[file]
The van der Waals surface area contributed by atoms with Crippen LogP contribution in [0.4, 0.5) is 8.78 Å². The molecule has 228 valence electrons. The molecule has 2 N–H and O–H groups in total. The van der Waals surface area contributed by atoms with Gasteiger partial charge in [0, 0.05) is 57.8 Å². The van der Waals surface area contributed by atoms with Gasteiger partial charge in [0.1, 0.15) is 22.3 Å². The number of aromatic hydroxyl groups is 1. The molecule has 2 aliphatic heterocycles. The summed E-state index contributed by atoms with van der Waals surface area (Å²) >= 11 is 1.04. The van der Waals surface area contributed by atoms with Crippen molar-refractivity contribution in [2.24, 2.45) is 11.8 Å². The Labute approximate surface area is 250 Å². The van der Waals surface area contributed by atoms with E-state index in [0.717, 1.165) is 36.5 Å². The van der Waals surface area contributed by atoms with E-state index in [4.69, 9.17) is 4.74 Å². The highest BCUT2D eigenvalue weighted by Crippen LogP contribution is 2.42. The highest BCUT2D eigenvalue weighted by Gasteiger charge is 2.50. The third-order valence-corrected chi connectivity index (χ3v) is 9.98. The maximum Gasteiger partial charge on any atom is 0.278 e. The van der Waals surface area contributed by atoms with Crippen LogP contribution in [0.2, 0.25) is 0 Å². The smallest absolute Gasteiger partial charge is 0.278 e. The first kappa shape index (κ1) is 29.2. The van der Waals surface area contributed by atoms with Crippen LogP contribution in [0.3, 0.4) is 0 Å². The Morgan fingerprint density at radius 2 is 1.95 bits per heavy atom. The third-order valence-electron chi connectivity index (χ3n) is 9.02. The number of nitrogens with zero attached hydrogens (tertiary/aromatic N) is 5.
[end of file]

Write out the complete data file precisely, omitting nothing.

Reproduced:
The van der Waals surface area contributed by atoms with Crippen LogP contribution in [0.4, 0.5) is 8.78 Å². The molecule has 228 valence electrons. The molecule has 2 N–H and O–H groups in total. The van der Waals surface area contributed by atoms with Gasteiger partial charge in [0, 0.05) is 57.8 Å². The van der Waals surface area contributed by atoms with Gasteiger partial charge in [0.1, 0.15) is 22.3 Å². The number of aromatic hydroxyl groups is 1. The molecule has 2 aliphatic heterocycles. The summed E-state index contributed by atoms with van der Waals surface area (Å²) >= 11 is 1.04. The van der Waals surface area contributed by atoms with Crippen molar-refractivity contribution in [2.24, 2.45) is 11.8 Å². The Labute approximate surface area is 250 Å². The van der Waals surface area contributed by atoms with E-state index in [0.717, 1.165) is 36.5 Å². The van der Waals surface area contributed by atoms with E-state index in [4.69, 9.17) is 4.74 Å². The highest BCUT2D eigenvalue weighted by Crippen LogP contribution is 2.42. The highest BCUT2D eigenvalue weighted by Gasteiger charge is 2.50. The third-order valence-corrected chi connectivity index (χ3v) is 9.98. The maximum Gasteiger partial charge on any atom is 0.278 e. The van der Waals surface area contributed by atoms with Crippen LogP contribution in [0.2, 0.25) is 0 Å². The smallest absolute Gasteiger partial charge is 0.278 e. The first kappa shape index (κ1) is 29.2. The van der Waals surface area contributed by atoms with Crippen LogP contribution in [0.3, 0.4) is 0 Å². The Morgan fingerprint density at radius 2 is 1.95 bits per heavy atom. The third-order valence-electron chi connectivity index (χ3n) is 9.02. The number of nitrogens with zero attached hydrogens (tertiary/aromatic N) is 5.